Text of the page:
Analysts: August Interest Rate Might Be Cut

A cheaper shekel makes Israeli imports more attractive, and lower interest rates in Israel reduce foreign demand for shekel-denominated investments.

Industry analysts think the Bank of Israel's monetary committee might decide today to cut the August interest rate by 0.25% to 2%. Last month, the panel lowered the rate from 2.5% to 2.25%. An official announcement of a decision by the monetary committee will be released today at 5:30 P.M., after the close of trade on the Tel Aviv Stock Exchange.

Opinion has been divided among analysts over the timing of another drop in the interest rate. Some experts think the decision to reduce it to 2% will be announced today; others believe that the ongoing drop in the value of the shekel against the U.S. dollar in recent months reduces the need for a cut in the interest rate. A cheaper shekel makes Israeli imports more attractive, and lower interest rates in Israel reduce foreign demand for shekel-denominated investments - and in the process also tend to depress the value of the shekel.

Some observers think a drop in interest rates will come next month, or at the very least by the end of the year.

The arguments for a drop in the August interest rate is supported by June's consumer price index, which surprisingly registered a drop of 0.3%. This diminishes any possible concern that loosening availability of funds would spike inflation. The belief in the need to cut the interest rate is also supported by the recent slower economic growth and slackening local demand, as well as by fears of higher unemployment and weak foreign trade figures.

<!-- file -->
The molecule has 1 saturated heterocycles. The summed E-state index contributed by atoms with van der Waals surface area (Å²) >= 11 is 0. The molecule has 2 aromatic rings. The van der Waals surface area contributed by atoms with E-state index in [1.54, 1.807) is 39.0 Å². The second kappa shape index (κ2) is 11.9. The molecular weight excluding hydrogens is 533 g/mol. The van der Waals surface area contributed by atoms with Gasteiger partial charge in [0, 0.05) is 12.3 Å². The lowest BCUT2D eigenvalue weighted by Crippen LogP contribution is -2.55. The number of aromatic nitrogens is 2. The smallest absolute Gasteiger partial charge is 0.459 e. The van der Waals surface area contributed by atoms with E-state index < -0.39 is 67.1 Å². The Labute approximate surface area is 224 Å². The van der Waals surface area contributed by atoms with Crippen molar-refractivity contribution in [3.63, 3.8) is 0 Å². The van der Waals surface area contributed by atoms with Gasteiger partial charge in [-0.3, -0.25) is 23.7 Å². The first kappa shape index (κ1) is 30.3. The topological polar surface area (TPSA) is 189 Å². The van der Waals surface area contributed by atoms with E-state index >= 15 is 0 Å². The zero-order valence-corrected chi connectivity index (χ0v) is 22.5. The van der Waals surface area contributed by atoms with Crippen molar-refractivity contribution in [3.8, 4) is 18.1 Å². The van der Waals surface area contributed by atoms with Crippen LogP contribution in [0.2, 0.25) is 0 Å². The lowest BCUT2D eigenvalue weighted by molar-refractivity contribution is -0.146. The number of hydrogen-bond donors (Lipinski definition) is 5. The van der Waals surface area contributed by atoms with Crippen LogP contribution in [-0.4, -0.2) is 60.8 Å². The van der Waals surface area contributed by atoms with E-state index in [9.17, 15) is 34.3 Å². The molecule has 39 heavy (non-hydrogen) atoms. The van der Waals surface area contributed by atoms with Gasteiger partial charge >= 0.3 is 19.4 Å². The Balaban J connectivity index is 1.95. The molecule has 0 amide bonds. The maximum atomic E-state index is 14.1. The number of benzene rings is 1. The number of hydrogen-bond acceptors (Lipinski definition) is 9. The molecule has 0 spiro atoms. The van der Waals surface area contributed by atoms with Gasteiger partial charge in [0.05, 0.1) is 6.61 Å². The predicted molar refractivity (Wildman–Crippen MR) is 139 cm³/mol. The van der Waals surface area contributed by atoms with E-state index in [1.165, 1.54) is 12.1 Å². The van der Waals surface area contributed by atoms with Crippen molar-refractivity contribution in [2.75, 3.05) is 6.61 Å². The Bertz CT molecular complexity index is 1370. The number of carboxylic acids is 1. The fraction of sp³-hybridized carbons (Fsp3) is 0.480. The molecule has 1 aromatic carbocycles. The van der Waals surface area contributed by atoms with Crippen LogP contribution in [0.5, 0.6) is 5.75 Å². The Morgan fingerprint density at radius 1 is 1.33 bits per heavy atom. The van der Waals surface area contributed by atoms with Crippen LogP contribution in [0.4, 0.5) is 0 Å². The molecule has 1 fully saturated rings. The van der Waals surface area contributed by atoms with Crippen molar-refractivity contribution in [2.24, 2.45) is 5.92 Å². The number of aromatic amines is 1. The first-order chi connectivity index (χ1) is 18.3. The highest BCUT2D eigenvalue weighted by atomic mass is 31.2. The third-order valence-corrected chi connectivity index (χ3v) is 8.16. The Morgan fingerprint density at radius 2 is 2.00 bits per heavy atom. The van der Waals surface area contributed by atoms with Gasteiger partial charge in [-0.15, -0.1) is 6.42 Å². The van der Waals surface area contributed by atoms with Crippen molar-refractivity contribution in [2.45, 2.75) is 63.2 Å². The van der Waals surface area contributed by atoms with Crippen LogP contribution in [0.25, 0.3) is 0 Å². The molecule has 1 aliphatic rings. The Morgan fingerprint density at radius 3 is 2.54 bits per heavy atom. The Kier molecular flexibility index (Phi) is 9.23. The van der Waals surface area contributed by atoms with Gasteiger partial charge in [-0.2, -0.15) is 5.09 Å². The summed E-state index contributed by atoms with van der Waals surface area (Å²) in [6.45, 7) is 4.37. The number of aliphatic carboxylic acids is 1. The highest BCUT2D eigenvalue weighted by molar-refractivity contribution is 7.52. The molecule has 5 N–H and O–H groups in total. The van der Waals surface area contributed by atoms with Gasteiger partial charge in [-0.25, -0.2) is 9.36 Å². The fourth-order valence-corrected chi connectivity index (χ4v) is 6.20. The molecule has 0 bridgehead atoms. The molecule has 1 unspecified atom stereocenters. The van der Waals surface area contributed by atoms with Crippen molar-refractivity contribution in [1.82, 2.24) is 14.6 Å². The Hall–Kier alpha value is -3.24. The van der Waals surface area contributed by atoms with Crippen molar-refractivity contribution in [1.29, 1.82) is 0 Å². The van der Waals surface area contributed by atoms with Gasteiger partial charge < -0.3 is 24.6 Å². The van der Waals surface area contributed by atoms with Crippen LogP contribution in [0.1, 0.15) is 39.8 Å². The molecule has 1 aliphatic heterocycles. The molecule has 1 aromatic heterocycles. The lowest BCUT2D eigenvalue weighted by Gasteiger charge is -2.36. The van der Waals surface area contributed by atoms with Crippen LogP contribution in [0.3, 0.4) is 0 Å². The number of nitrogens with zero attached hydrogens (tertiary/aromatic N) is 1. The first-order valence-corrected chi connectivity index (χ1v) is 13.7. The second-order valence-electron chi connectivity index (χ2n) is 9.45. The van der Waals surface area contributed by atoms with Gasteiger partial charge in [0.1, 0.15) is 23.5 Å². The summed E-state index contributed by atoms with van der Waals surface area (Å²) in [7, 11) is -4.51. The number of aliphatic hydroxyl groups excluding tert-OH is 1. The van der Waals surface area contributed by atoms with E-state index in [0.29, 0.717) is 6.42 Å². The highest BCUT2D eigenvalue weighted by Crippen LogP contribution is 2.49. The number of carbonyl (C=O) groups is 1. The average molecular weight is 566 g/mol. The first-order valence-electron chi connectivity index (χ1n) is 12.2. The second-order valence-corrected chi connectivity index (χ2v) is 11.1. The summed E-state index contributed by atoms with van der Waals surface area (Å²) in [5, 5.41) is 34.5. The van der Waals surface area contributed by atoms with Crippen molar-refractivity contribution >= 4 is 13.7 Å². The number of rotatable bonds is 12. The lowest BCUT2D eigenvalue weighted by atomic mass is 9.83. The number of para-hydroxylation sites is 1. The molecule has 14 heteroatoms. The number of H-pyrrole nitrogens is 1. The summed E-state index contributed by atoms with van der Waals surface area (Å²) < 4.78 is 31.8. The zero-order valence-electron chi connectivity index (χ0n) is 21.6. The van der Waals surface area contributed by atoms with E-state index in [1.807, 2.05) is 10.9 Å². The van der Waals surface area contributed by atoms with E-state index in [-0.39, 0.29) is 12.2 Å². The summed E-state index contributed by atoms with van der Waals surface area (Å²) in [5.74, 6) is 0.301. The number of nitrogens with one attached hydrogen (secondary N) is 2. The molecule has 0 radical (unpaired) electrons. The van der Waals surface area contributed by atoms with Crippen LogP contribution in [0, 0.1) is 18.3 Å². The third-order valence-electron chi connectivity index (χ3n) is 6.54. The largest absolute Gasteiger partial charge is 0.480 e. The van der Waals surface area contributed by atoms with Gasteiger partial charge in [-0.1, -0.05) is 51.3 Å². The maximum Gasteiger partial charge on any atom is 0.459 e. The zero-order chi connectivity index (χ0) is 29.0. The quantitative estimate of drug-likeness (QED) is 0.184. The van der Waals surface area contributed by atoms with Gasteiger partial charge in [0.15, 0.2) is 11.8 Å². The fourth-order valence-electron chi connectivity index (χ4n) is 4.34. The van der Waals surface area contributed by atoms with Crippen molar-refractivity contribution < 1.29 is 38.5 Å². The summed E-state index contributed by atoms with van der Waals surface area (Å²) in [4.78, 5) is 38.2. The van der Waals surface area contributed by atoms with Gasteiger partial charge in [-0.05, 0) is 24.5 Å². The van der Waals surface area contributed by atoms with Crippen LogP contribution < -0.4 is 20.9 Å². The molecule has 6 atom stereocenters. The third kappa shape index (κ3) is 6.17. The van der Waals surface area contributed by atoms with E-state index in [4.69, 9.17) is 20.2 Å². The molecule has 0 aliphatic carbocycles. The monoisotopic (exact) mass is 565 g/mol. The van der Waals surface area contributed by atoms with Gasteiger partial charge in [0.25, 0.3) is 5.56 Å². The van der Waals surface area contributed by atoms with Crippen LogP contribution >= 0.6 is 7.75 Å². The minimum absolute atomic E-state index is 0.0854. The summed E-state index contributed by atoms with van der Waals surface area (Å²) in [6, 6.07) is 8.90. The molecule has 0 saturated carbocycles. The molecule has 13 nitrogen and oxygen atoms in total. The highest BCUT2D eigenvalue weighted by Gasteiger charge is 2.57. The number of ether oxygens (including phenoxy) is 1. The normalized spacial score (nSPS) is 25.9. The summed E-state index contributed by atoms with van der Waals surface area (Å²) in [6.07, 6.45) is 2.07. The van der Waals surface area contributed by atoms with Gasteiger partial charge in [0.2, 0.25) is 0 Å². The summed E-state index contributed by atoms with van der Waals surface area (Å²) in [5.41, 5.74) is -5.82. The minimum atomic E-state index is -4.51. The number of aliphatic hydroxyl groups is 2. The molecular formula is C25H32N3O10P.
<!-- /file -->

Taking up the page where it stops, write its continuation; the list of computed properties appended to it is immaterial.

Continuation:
Inflation for the past 12 months ran at 1%, which is the lower end of the government's 1% to 3% inflation target range. Data from March through June reflect an annual inflation rate of just 0.6%, actually under the target range. Capital market data show inflationary expectations of 2% in the coming year, which is roughly in line with the 1.9% range projected by the banks and financial firms.

Support for leaving the August interest rate at 2.25% is buttressed by concern over a real estate bubble if the rate is reduced, following a drop in mortgage rates and the continued demand for housing. [Also see page 11 story on mortgage rates]. Also cited as a factor favoring an unchanged rate is the uncertainty over the 2013 state budget and a lack of clarity over possible tax increases.

In Leumi Capital's weekly macroeconomic survey, David Reznik cites the devaluation in the shekel against the weighted basket of currencies of Israel's major trading partners; the unresolved issue of the extent of Israel's budget deficit; and the prospect of elections taking place before the fall of 2013, which is the latest they can occur, as reasons the central bank may leave the August rate at 2.25%. Reznik predicts the interest rate will be reduced to 2% by the end of the year, but not now.

That prediction could change, he cautioned, if there are major developments in the world economic crisis or with the Israeli budget deficit, but nothing of this sort can be expected in the near future. Reznik said he did not think the 2013 budget would be approved by the end of this year and added that the U.S. Federal Reserve is not currently interested in expansionary monetary steps.